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Good works: God vs. Philosopher?


padren
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I was thinking about this the other day, what attributes can we ascribe to any religion and their "good works" that have quite honestly improved the world, in addition to the problems they have caused (as all have, as all human organizations of any age have) to their leaders or founders as philosophers, versus their leaders or founders as prophets and gods?

 

From my vantage point, that is anything but unbiased (I should get that out of the way) it strikes me that all the great things about Jesus or Buddha Mohammad or whomever exist as a result of their efforts as philosophers or, just generally leaders. The negative aspects associated with any of today's religions that exist in their names seem to me, are a result specifically of their elevation to the level of Gods and Prophets.

 

 

The reason I bring this up is I see at times a conflict in discussions about "the good religions have done" versus the "harm that religions have done" and at least from my perspective it appeared that quite clearly these could be broken down between the two categories: good that has come from the philosopher and thinker, vs. the harm done in His name as a Deity or Prophet.

 

It's still recent, but I could not imagine a religion built around Mahatma Gandhi going well - at least not better than could be had by embracing him as a philosopher and historical leader.

 

How would the world look today if Jesus was a Confucius for the west, with his specific teachings, morals and parables taken as the wisdom of a philosopher instead of as the word of God? If Mohammad was an inspiring figure for his day, who brought about many philosophical twists with a touch of Joan of Arc?

 

I could be entirely wrong and welcome conflicting views - the fact I am as biased as I am is part of the reason I want to post this, so I can get some alternative view points.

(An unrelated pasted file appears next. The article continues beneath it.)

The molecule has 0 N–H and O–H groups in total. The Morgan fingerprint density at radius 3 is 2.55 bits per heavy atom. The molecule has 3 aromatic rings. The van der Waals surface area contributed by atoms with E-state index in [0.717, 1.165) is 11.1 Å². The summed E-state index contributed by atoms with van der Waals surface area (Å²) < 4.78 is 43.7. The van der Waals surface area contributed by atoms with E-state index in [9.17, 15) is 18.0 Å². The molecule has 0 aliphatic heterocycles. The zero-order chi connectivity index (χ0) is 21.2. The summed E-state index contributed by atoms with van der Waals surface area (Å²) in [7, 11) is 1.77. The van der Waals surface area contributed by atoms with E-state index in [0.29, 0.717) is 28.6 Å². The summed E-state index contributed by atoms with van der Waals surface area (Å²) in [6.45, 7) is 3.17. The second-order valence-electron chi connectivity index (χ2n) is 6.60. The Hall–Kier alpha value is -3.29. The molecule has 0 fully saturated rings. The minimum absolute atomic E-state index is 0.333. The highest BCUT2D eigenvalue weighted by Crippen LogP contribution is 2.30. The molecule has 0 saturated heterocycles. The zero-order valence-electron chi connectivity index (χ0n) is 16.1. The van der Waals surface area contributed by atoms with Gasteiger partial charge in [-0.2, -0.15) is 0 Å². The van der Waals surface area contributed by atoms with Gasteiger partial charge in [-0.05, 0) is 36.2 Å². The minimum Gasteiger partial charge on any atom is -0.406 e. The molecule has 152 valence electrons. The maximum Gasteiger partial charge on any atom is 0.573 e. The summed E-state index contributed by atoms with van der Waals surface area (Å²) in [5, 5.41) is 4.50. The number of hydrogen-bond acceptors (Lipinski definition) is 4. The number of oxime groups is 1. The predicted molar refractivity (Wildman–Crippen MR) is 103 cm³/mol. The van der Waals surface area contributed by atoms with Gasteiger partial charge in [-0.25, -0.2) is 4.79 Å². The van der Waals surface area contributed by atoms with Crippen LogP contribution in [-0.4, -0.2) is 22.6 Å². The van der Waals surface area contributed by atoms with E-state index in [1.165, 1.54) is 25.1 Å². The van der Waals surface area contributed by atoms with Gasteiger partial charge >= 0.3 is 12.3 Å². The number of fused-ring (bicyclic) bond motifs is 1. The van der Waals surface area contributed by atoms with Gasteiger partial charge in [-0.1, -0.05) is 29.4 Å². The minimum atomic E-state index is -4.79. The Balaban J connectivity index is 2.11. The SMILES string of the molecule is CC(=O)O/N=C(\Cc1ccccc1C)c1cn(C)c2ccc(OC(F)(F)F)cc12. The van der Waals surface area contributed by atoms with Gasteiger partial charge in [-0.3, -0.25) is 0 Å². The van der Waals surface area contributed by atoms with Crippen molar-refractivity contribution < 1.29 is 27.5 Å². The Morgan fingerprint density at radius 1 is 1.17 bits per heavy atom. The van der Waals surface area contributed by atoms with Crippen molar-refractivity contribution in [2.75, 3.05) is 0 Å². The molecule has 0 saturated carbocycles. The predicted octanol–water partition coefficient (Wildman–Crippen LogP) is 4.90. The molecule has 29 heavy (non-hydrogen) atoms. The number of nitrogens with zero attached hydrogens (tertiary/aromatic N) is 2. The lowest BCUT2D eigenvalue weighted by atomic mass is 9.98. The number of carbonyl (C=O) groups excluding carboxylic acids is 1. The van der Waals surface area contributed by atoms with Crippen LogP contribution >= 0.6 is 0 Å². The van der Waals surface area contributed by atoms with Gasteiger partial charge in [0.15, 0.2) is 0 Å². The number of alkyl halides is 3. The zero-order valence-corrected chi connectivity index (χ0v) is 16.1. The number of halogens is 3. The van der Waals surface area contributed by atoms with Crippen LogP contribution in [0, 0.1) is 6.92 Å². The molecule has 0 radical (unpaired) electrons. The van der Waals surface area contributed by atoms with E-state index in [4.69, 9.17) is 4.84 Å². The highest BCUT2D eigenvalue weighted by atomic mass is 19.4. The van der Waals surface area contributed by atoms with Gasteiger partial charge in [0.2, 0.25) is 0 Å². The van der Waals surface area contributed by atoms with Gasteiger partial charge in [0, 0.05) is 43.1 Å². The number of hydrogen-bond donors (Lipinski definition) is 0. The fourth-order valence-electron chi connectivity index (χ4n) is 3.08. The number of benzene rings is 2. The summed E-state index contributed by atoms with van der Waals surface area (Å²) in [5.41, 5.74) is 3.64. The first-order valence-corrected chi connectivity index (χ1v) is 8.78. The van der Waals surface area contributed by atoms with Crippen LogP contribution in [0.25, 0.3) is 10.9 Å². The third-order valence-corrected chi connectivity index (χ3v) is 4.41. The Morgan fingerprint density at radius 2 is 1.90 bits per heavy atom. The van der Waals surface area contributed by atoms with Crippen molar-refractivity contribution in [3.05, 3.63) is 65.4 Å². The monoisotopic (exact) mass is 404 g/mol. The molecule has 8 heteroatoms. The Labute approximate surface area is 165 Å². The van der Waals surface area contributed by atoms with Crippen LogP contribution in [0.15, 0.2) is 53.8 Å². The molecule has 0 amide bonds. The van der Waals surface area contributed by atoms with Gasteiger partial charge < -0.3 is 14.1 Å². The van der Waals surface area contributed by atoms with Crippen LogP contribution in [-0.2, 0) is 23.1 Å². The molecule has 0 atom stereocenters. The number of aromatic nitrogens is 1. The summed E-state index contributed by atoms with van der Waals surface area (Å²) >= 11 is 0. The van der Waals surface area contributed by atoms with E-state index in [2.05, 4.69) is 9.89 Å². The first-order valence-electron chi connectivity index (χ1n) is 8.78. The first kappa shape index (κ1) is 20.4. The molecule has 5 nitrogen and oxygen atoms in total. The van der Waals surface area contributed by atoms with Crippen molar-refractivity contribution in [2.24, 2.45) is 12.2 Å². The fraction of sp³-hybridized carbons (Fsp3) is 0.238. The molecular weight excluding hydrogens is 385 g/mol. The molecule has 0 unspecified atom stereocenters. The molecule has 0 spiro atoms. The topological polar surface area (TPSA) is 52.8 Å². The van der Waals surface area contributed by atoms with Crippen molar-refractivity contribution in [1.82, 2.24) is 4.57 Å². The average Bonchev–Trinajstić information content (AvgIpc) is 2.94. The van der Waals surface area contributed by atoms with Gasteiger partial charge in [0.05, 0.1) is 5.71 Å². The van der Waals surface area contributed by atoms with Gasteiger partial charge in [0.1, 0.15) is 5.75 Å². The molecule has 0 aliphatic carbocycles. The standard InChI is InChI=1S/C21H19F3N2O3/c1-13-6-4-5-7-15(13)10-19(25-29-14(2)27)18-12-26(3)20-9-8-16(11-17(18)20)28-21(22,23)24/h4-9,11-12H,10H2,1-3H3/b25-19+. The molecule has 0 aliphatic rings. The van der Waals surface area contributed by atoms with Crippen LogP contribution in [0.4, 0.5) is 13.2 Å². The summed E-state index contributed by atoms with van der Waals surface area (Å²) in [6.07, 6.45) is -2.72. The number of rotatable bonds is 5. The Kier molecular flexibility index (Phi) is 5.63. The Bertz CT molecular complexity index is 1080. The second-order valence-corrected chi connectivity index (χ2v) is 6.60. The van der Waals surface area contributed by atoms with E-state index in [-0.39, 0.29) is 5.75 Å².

What does everyone else think?

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I was thinking about this the other day, what attributes can we ascribe to any religion and their "good works" that have quite honestly improved the world, in addition to the problems they have caused (as all have, as all human organizations of any age have) to their leaders or founders as philosophers, versus their leaders or founders as prophets and gods?

 

I hope to come to this later padren but 'all the problems' caused by religion are obscure compared to the works of others. What about the non religious neo Hegelians?

 

Lenin - 7 million deaths, or more Lenin

Stalin - anything up to 8 million deaths Stalin

Mao Tse Tung - anything up to 20 million dead Mao Tse Tung/ Mao Zedung

 

And as for Hiler, an apparent member of occult societies, 5 million dead.

Hitler

 

Let's please keep in perspective that the first three above were based on certain philosophies. The Socialists believed in a system where opposing forces would inevitably indulge in conflict until the best system won. Moreover, the winners would then enter into another conflict ad infinitum, until a new type of human arose from the ashes of disaster with a new philosophy based on collective good.

 

Hitler seems to have been influenced IIRC, but correct me if I am wrong, on the belief of Nietzsche's in a 'superman' and also influenced by the occult beliefs of the Thule Society. Thule Society

 

Nevertheless, these represent a type of logic. Christ, Moses and Mohammed represent a logic that is metaphysical.

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Jimmy, I am not claiming that non-religious philosophies are inherently good or non-destructive, I am curious if when we talk about the "good" that any given religion provides, if that is rightly ascribed to the religious aspect, or more to the philosophical aspect.

Usually, a given religion is considered an irreducible element - a force that has a combination of positive and negative influence, and (often argued) that the good outweighs the bad.

I am curious if it really is that irreducible, and whether or not the separation of faith and philosophy could put any given religion in a new light.

 

Also, I wasn't implying that 'all the problems' out there are caused by religion, just that there are problems caused by religion that are quite specific, and 'all of those' may be considered within that context.

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